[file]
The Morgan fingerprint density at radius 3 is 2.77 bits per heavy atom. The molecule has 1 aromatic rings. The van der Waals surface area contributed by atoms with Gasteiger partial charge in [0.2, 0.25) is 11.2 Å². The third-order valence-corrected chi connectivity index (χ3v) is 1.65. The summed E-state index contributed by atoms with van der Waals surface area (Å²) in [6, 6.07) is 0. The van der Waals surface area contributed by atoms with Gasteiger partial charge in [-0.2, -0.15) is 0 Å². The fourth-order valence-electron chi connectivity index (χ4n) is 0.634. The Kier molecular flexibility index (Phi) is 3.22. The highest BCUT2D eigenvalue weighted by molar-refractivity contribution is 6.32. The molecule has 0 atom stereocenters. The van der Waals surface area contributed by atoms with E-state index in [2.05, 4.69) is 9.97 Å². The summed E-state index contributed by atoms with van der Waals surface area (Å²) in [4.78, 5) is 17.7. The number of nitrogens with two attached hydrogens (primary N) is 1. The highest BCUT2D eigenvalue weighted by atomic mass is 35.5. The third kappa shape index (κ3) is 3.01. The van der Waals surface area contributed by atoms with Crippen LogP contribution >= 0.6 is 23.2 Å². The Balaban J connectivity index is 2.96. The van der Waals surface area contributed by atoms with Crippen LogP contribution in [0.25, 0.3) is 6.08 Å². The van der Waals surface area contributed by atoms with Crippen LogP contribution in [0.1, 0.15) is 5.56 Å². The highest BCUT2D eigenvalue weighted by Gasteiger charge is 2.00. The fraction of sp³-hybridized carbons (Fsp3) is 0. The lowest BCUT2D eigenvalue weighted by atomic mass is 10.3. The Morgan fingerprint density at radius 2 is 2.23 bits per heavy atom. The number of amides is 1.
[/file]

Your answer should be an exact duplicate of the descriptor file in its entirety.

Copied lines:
The Morgan fingerprint density at radius 3 is 2.77 bits per heavy atom. The molecule has 1 aromatic rings. The van der Waals surface area contributed by atoms with Gasteiger partial charge in [0.2, 0.25) is 11.2 Å². The third-order valence-corrected chi connectivity index (χ3v) is 1.65. The summed E-state index contributed by atoms with van der Waals surface area (Å²) in [6, 6.07) is 0. The van der Waals surface area contributed by atoms with Gasteiger partial charge in [-0.2, -0.15) is 0 Å². The fourth-order valence-electron chi connectivity index (χ4n) is 0.634. The Kier molecular flexibility index (Phi) is 3.22. The highest BCUT2D eigenvalue weighted by molar-refractivity contribution is 6.32. The molecule has 0 atom stereocenters. The van der Waals surface area contributed by atoms with E-state index in [2.05, 4.69) is 9.97 Å². The summed E-state index contributed by atoms with van der Waals surface area (Å²) in [4.78, 5) is 17.7. The number of nitrogens with two attached hydrogens (primary N) is 1. The highest BCUT2D eigenvalue weighted by atomic mass is 35.5. The third kappa shape index (κ3) is 3.01. The van der Waals surface area contributed by atoms with Crippen LogP contribution >= 0.6 is 23.2 Å². The Balaban J connectivity index is 2.96. The van der Waals surface area contributed by atoms with Crippen LogP contribution in [0.25, 0.3) is 6.08 Å². The van der Waals surface area contributed by atoms with Crippen LogP contribution in [0.1, 0.15) is 5.56 Å². The highest BCUT2D eigenvalue weighted by Gasteiger charge is 2.00. The fraction of sp³-hybridized carbons (Fsp3) is 0. The lowest BCUT2D eigenvalue weighted by atomic mass is 10.3. The Morgan fingerprint density at radius 2 is 2.23 bits per heavy atom. The number of amides is 1.